Attending annual stateside conferences is challenging too because overseas employers often do not grant paid leave for attendance. They also do not reimburse employees for expenses incurred even if the employee takes leave without pay. Because of the high cost of overseas air travel, it is often financially prohibitive to incur such a great expense annually. Rhonda earns CEUs by matriculating online. Isabel attends the annual ASHA Convention. We both take ASHA courses in the U.S. during summer vacations.
There can be a real sense of professional isolation when working overseas. Although membership forums and mailing lists are great ways to connect with colleagues, limited access to resources and facilities places considerable strain on service provision. Learning how to work within a multi-tiered trans-continental military medical system, for example, to secure plastic surgery for a middle schooler with congenital atresia or a high schooler long overdue for final-phase cleft repair can be frustrating. The frustration stems from the fact that medical facilities specializing in hearing or craniofacial anomalies are located on military bases in the U.S. (San Antonio and Hawaii).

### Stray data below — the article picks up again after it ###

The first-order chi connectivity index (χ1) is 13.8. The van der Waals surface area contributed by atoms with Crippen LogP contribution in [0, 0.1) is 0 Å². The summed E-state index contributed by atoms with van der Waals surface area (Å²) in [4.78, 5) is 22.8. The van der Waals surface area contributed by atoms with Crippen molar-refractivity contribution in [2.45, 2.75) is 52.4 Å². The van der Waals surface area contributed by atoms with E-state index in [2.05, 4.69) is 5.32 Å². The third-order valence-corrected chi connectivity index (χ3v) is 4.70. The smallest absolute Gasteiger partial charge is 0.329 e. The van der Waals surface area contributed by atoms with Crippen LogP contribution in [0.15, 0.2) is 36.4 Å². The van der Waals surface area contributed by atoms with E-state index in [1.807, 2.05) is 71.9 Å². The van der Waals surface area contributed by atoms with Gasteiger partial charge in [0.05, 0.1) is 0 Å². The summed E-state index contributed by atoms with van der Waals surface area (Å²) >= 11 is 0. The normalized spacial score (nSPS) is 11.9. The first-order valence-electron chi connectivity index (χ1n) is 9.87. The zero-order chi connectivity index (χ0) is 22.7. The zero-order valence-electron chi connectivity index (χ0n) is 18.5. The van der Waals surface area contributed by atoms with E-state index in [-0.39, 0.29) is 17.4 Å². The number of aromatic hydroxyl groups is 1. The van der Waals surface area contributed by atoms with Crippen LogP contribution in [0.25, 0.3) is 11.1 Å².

As daunting as some of these challenges appear, they are professionally the most rewarding of our work. They bring to the forefront the magnitude of speech and language services needed overseas. These challenges also highlight the reasons why we choose to provide those services.